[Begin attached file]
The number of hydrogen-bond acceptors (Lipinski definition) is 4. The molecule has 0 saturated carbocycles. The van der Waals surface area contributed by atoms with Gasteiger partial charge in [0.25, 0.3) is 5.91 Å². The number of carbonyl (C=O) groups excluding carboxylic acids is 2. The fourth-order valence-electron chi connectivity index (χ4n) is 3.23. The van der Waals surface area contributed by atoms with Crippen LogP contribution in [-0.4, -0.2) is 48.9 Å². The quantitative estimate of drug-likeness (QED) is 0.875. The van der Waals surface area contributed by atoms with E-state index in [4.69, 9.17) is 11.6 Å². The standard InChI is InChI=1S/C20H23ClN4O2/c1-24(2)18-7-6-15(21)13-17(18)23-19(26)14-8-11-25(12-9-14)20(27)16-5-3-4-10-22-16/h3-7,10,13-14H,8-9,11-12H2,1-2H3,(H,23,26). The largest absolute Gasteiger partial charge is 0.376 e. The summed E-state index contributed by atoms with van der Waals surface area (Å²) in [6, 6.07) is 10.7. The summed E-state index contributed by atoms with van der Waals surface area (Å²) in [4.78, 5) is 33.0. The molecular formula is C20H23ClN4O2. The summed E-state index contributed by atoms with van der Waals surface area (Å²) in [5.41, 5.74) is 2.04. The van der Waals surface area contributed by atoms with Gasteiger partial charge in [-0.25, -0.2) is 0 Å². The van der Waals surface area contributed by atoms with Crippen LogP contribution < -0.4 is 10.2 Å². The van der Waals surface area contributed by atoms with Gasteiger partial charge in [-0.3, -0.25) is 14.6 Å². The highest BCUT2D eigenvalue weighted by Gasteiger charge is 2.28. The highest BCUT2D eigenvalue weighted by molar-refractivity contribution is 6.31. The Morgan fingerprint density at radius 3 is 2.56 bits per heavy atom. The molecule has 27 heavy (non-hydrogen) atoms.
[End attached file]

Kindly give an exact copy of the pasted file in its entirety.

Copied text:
The number of hydrogen-bond acceptors (Lipinski definition) is 4. The molecule has 0 saturated carbocycles. The van der Waals surface area contributed by atoms with Gasteiger partial charge in [0.25, 0.3) is 5.91 Å². The number of carbonyl (C=O) groups excluding carboxylic acids is 2. The fourth-order valence-electron chi connectivity index (χ4n) is 3.23. The van der Waals surface area contributed by atoms with Crippen LogP contribution in [-0.4, -0.2) is 48.9 Å². The quantitative estimate of drug-likeness (QED) is 0.875. The van der Waals surface area contributed by atoms with E-state index in [4.69, 9.17) is 11.6 Å². The standard InChI is InChI=1S/C20H23ClN4O2/c1-24(2)18-7-6-15(21)13-17(18)23-19(26)14-8-11-25(12-9-14)20(27)16-5-3-4-10-22-16/h3-7,10,13-14H,8-9,11-12H2,1-2H3,(H,23,26). The largest absolute Gasteiger partial charge is 0.376 e. The summed E-state index contributed by atoms with van der Waals surface area (Å²) in [6, 6.07) is 10.7. The summed E-state index contributed by atoms with van der Waals surface area (Å²) in [4.78, 5) is 33.0. The molecular formula is C20H23ClN4O2. The summed E-state index contributed by atoms with van der Waals surface area (Å²) in [5.41, 5.74) is 2.04. The van der Waals surface area contributed by atoms with Gasteiger partial charge in [-0.25, -0.2) is 0 Å². The van der Waals surface area contributed by atoms with Crippen LogP contribution < -0.4 is 10.2 Å². The van der Waals surface area contributed by atoms with Gasteiger partial charge in [-0.3, -0.25) is 14.6 Å². The highest BCUT2D eigenvalue weighted by Gasteiger charge is 2.28. The highest BCUT2D eigenvalue weighted by molar-refractivity contribution is 6.31. The Morgan fingerprint density at radius 3 is 2.56 bits per heavy atom. The molecule has 27 heavy (non-hydrogen) atoms.